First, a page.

Thai junta to tighten control over internet with new Computer Crime Act

The amended version of the controversial Computer Crime Act will give the Thai authorities a blank check to close down websites as the regime wishes, said an internet freedom advocate.   

Arthit Suriyawongkol, coordinator of Thai Netizen Network, a civil society organisation promoting internet freedom, reported that the amended draft of the 2007 Computer Crime Act will create a ‘single point of control’ for the government to close down websites.
 
The latest version of the amended draft will be sent to the National Legislative Assembly (NLA) for consideration on 23 November 2016.
 
Article 20 of the new draft, the authorities will be able to block or delete online content while according to Article 20 of the draft the Ministry of Digital Economy and Society (MDES) will establish a centre whose task is to block and delete onlinet, Arthit posted on his Facebook account.  
 
Under the 2007 Computer Crime Act, there are three steps required to block internet contents. The authorities will have to obtain court orders and then present court orders to the Internet Service Providers (ISPs) to close or block websites.
 
“In practice it is like a ‘single gateway”, said Arthit, adding that it will allow the MDES to monopolise control over the internet.
 
Although under the new draft the court order to block or delete online content is still required, it is not clear if the court will carefully go through the content of each website listed in the authorities’ request in details.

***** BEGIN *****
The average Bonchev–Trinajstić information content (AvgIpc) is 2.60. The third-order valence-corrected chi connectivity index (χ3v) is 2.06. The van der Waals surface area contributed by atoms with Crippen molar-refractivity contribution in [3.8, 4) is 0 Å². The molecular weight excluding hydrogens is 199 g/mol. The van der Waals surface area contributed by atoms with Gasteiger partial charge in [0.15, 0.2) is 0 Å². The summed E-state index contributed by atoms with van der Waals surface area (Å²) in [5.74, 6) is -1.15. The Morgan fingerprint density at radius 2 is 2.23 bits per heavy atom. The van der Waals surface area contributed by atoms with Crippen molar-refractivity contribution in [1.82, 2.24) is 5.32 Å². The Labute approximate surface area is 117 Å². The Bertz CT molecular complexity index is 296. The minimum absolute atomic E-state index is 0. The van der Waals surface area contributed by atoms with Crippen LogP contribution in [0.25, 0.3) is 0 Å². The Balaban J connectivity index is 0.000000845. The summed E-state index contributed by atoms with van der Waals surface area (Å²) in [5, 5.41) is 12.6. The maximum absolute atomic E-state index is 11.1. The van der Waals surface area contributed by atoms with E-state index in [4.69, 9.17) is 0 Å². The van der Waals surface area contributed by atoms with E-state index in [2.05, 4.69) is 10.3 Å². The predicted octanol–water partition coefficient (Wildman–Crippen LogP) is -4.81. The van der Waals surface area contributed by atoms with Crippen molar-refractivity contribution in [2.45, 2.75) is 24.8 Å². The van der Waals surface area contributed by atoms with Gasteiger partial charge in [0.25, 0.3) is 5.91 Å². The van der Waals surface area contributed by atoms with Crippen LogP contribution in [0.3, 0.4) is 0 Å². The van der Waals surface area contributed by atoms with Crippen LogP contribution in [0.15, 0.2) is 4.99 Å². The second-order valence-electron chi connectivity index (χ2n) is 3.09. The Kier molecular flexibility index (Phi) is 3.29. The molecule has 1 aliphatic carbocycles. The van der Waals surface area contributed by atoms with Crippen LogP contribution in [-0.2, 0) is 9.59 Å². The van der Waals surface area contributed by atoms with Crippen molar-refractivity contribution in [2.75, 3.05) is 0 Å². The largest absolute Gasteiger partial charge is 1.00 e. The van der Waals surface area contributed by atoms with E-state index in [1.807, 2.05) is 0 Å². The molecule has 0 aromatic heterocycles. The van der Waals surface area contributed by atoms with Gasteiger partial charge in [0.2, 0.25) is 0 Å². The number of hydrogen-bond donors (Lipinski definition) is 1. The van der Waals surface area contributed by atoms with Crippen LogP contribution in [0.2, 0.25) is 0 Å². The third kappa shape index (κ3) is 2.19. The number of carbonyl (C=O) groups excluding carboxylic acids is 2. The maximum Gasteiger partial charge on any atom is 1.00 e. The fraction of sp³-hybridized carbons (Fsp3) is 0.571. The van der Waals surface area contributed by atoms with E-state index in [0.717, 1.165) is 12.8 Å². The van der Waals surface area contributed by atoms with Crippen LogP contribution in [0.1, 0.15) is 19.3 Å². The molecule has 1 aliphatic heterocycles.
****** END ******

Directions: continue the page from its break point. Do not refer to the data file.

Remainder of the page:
“Sometimes 400-1,000 of URLs are listed on the MDES request to block websites or internet contents, but the court tend to approve the request within a day, is it possible that the court did not have enough time to look [at those online content]?” the Matter quoted Arthit as saying.
 
In addition to giving more authorities to the state to close online contents viewed as threats to national security or public morale, the highly controversial Article 14 of the act which has been widely used against watchdogs and political dissidents will still be retained in the new draft.
 
Article 14 sets a penalty of up to five years in prison for spreading false computer data, is broad enough to criminalise any dissenting or critical idea posted online on platforms as innocent as a Facebook comments.